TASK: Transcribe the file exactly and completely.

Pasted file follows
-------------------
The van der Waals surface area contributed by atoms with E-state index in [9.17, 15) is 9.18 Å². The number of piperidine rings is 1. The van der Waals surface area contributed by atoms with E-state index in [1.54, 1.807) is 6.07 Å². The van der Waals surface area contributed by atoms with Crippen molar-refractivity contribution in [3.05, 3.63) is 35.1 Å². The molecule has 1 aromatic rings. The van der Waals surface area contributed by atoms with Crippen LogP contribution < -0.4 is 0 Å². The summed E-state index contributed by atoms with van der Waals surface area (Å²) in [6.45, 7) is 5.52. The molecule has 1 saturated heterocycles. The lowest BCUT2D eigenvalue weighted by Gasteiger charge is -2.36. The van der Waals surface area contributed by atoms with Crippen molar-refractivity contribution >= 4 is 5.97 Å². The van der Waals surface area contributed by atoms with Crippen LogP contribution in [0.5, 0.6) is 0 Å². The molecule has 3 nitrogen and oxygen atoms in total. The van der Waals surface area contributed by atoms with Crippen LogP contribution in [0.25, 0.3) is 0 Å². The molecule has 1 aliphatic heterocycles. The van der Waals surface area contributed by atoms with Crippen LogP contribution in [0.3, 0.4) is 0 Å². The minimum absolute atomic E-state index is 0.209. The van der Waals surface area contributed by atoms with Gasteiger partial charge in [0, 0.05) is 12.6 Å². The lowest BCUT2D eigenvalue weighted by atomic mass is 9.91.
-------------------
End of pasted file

The van der Waals surface area contributed by atoms with E-state index in [9.17, 15) is 9.18 Å². The number of piperidine rings is 1. The van der Waals surface area contributed by atoms with E-state index in [1.54, 1.807) is 6.07 Å². The van der Waals surface area contributed by atoms with Crippen molar-refractivity contribution in [3.05, 3.63) is 35.1 Å². The molecule has 1 aromatic rings. The van der Waals surface area contributed by atoms with Crippen LogP contribution < -0.4 is 0 Å². The summed E-state index contributed by atoms with van der Waals surface area (Å²) in [6.45, 7) is 5.52. The molecule has 1 saturated heterocycles. The lowest BCUT2D eigenvalue weighted by Gasteiger charge is -2.36. The van der Waals surface area contributed by atoms with Crippen molar-refractivity contribution >= 4 is 5.97 Å². The van der Waals surface area contributed by atoms with Crippen LogP contribution in [0.5, 0.6) is 0 Å². The molecule has 3 nitrogen and oxygen atoms in total. The van der Waals surface area contributed by atoms with Crippen LogP contribution in [0.25, 0.3) is 0 Å². The molecule has 1 aliphatic heterocycles. The van der Waals surface area contributed by atoms with Crippen LogP contribution in [0.3, 0.4) is 0 Å². The minimum absolute atomic E-state index is 0.209. The van der Waals surface area contributed by atoms with Gasteiger partial charge in [0, 0.05) is 12.6 Å². The lowest BCUT2D eigenvalue weighted by atomic mass is 9.91.